Chemistry in the Clouds

Instead of traveling to Antarctica to study the ozone hole, why not bring Antarctica to Central Pennsylvania?

Penn State graduate students Ed Mereand, Ron MacTaylor, and John Gilligan do something like that every day, recreating the Antarctic atmosphere in the comfort of A. Welford Castleman's chemistry lab.

"We make clouds and we make them cold," Mereand explains. As cold as -225 degrees Fahrenheit, matching the frigid winter conditions in the stratosphere a half a dozen miles above the south pole. To do so, they use a cloud-making machine called VERA, for Variable Energy Reaction Apparatus.

drawing of a beaker filled with sky and clouds. Clouds flowing from the mouth of the beaker

The machine, spread out over a lab table, is a mass of tanks and tubes, some wrapped in electrical tape and aluminum foil. "I know it looks like spaghetti," says Mereand, "but this is the bare bones." Since it was first conceived by atmospheric scientists at NOAA, the National Oceanic and Atmospheric Administration, variations on this type of machine have been used to make different kinds of ions for more than 30 years. Where Castleman's is unique, however, is that it makes water cluster ions: charged ice particles that mimic, on a minute scale, the shape and composition of polar stratospheric clouds. Actual cloud particles contain on the order of millions of molecules. VERA's clusters consist of three to 30 molecules.

The presence of polar stratospheric clouds is key to the ozone-depleting chemical reactions that take place above the pole. Each spring, the ozone concentration above Antarctica drops by about half. But the destruction actually begins in the dark winter months when polar winds circle Antarctica, forming what Mereand calls "a leaky beaker in the sky." Air trapped in the beaker becomes extremely cold during the night. Temperatures drop low enough to form clouds even in the very dry stratosphere. These clouds provide the necessary surface for a series of ion-molecule reactions.

First, inert chlorine compounds, mostly from chlorofluorocarbons (CFCs) released at ground level, photochemically react, releasing their chlorine. This, in the form of chlorine nitrate and hydrochloric acid, dissolves on the cloud surfaces to form chlorine ions. There, the ions react to form more active chlorine species. These active molecules don't destroy ozone immediately, but lie dormant until the polar night lifts and spring sunshine breaks them down into aggressive chlorine atoms.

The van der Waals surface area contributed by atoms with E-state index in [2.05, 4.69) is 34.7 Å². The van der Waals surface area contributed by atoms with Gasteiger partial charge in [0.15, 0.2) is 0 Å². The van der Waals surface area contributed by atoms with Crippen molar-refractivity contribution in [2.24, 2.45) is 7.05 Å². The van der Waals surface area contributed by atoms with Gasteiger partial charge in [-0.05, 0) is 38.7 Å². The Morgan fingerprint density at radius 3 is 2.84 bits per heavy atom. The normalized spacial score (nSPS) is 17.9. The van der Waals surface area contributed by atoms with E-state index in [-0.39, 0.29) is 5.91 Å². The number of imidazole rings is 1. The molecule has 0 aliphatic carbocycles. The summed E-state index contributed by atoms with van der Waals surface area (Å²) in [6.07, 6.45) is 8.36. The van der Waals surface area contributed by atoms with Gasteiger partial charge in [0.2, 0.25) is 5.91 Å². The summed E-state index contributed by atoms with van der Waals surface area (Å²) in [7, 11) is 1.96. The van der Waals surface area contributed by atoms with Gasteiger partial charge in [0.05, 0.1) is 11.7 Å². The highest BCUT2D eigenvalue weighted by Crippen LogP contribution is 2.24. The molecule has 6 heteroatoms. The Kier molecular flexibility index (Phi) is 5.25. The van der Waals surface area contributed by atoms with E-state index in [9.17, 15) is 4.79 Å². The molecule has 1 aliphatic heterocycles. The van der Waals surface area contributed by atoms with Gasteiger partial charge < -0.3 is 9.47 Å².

Ordinarily, as Mereand explains, these atoms would be bound up by nitrogen compounds present in the atmosphere, as part of a natural atmospheric equilibrium, and returned to an inert state. Unfortunately, however, the nitrogen compounds are themselves trapped in an inactive form by the presence of the polar stratospheric clouds. The combined effect—immobilization of the nitrogen compounds and the overabundance of chlorine—disrupts the critical balance between ozone destruction and formation.

In the lab, miniature polar stratospheric clouds are created in a Plexiglas tube called a "poor man's ion source." An electrical discharge zaps water molecules to form the charged clusters. Helium gas cools them down. Once cooled, the clusters flow into what looks like a thermos bottle. Gaseous chlorine and nitrogen compounds, pumped into the container through Teflon tubes, collide with the water clusters and react, simulating the beaker in the Antarctic sky.

"We're interested in the reaction rates," explains MacTaylor—in how fast the reactions are taking place. Adds Castleman, "When cloud particles are present, these reaction rates change dramatically." Pinning down these reaction rates and showing how they change will help computer modelers make larger and more realistic representations of the upper atmosphere—and perhaps see how to fix the ozone hole.

Ron MacTaylor and John Gilligan are doctoral students in chemistry in the Eberly College of Science; Ed Mereand received his Ph.D. in chemistry in August 1996. Their advisor is A. Welford Castleman Jr., Ph.D., professor of chemistry, 128 Davey Lab, University Park, PA 16802; 814-865-7242. This project is funded by the Atmospheric Sciences Section of the National Science Foundation.

Last Updated January 01, 1997